Unconscious bursts of creativity that engender significant artistic endeavors are not necessarily inspired by passionate romantic love alone. Greek mythology believed that this kind of stimulus came from nine muses, the inspirational goddesses of literature, science, and the arts. Muses were long considered the source of knowledge embodied in poetry, lyric songs and ancient myths. Throughout the history of Western art, artists, writers and musicians have prayed to the muses, or alternately, drawn inspiration from personified muses that conceptually reside beyond the borders of earthly love. True to life, however, composer inspiration has emerged from the entire spectrums of existence and being. Nature has always played a decidedly important role in the inspiration of various classical composers, as did exotic cities, landscapes or rituals. Composer inspiration is also found in poetry, the visual arts, and mythological stories and tales. Artistic, historical or cultural expressions of the past are just as inspirational as is the everyday: the third Punic War or the contrapuntal mastery of Bach is inspirationally just as relevant as are the virulent bat and camel. Composer inspiration is delightfully drawn from heroes and villains, scientific advances, a pet, or something as mundane as a hangover. Discover what fires the imagination of people who never stop asking questions.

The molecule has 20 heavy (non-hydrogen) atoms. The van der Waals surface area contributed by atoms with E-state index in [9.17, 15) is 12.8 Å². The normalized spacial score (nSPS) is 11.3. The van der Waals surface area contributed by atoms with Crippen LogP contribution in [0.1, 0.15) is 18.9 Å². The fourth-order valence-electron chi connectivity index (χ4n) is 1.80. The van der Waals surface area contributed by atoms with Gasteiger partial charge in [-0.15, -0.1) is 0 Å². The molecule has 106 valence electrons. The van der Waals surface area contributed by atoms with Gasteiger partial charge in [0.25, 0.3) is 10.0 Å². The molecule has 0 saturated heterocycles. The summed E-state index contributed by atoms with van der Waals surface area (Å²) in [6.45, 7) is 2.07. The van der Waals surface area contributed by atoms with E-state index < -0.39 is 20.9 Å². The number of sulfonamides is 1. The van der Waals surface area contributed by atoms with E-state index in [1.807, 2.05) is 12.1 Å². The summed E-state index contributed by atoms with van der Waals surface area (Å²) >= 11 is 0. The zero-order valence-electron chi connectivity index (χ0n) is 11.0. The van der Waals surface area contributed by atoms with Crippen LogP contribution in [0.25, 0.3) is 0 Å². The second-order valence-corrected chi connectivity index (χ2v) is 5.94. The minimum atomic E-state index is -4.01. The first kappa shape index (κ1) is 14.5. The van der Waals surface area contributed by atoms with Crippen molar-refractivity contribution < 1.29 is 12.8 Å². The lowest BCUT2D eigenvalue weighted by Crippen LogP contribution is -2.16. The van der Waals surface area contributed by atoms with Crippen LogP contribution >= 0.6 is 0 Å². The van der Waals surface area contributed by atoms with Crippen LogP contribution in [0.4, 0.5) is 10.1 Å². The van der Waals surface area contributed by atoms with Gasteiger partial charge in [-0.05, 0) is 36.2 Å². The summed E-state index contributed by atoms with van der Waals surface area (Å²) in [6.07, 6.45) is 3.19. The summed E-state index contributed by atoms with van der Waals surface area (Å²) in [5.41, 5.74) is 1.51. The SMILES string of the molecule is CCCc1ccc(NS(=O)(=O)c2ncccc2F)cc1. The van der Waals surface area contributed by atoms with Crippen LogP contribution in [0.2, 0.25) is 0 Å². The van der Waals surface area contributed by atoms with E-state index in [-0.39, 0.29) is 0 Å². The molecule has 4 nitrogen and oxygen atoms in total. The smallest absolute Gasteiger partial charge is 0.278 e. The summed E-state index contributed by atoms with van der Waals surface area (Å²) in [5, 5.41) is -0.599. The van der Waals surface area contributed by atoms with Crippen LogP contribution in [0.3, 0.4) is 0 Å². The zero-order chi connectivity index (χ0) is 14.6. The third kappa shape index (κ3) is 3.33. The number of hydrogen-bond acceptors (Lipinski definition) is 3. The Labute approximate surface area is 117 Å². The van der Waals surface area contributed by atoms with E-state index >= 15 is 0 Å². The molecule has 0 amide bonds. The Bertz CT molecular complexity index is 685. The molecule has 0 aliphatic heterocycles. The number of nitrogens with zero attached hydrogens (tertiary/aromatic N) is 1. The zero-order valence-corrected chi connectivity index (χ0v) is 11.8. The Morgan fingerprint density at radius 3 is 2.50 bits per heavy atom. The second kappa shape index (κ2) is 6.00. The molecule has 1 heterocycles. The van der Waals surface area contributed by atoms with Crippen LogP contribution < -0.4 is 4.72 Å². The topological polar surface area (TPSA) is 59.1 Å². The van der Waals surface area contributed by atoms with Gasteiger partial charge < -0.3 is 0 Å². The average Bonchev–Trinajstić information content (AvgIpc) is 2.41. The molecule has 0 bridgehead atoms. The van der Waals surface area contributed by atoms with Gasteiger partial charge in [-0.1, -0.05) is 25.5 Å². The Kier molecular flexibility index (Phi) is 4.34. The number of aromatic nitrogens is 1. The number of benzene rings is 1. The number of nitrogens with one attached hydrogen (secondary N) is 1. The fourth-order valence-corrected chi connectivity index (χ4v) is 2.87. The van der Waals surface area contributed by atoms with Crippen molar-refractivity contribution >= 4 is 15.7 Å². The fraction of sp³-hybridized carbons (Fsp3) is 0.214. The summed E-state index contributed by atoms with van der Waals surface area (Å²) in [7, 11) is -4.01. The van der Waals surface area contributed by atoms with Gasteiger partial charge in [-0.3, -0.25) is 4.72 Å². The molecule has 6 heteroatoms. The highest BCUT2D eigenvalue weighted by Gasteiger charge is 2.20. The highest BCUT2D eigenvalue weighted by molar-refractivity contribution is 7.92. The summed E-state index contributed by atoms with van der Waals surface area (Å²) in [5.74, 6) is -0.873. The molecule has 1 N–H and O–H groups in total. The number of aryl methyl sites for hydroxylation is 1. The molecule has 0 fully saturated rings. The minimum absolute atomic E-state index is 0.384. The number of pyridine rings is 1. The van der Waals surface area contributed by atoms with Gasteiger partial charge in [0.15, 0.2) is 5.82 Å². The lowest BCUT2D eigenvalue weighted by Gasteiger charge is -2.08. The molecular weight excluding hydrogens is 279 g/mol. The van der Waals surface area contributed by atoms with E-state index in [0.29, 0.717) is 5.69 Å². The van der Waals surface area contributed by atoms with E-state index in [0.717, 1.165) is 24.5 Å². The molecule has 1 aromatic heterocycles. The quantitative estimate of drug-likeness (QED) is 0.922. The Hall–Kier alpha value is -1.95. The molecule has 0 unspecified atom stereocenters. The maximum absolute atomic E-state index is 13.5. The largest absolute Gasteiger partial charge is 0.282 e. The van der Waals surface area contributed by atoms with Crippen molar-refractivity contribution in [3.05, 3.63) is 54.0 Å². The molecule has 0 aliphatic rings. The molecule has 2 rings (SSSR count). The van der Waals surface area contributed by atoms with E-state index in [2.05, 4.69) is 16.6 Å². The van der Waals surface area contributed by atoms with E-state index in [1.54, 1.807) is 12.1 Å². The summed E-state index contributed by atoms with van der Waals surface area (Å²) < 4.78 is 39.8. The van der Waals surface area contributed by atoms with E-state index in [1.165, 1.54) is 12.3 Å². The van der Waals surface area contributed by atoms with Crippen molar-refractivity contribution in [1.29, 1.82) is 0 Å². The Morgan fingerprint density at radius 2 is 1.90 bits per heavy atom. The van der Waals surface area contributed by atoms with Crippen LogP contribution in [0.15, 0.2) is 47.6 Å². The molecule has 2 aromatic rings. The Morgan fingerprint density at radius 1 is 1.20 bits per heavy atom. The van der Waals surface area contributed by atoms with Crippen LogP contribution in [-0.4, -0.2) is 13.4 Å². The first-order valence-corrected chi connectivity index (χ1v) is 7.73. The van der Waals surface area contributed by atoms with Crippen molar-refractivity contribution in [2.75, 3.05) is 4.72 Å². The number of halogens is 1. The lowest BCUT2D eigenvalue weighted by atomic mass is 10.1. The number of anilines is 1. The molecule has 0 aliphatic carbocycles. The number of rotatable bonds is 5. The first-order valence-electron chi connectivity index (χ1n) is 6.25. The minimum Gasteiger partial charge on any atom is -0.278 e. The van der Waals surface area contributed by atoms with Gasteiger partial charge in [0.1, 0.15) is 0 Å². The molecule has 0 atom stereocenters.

With a title that sounds rather like a children’s story, The Happy Forest by Arnold Bax (1883-1953) sprang from a prose poem by the British theatrical writer Herbert Farjeon. This appeared in the quarterly magazine Orpheus, which was edited by
Chopin did not gain an international reputation as a composer until 1833. And while his reception was generally positive, he certainly had his detractors. The influential editor and critic Ludwig Rellstab writes, “In his dances the author satisfies the passion
Niccolò Paganini (1782-1840) is best known to us as the consummate virtuoso violinist. He was the most famous violinist of his day and his name still resonates when speaking of intricately difficult music. In addition to the violin, he was
The Russian composer Sergey Vasilenko (1872-1956) might not be a household name today, but he was considered a master orchestrator during his days as professor at the Moscow Conservatory. He originally studied music theory with Grechaninov, and while studying law
No single instrument served the cult of self-expression more comprehensively than the piano. It could emulate the rising and falling inflections of human speech and the outlines of non-verbal expressions from a sigh to a scream. Frédéric Chopin (1810-49), more
Benjamin Britten was working on the full-length ballet The Prince of the Pagodas when he wrote to Edith Sitwell that he was “on the threshold of a new musical world.” This project, slated for Covent Garden, was set aside for
When the writer, critic, poet, translator, and composer Peter Cornelius (1824-1874) approached his close friend and patron Franz Liszt with the idea of writing an opera based on a story from “The Arabian Nights,” Liszt strongly disapproved. Cornelius had written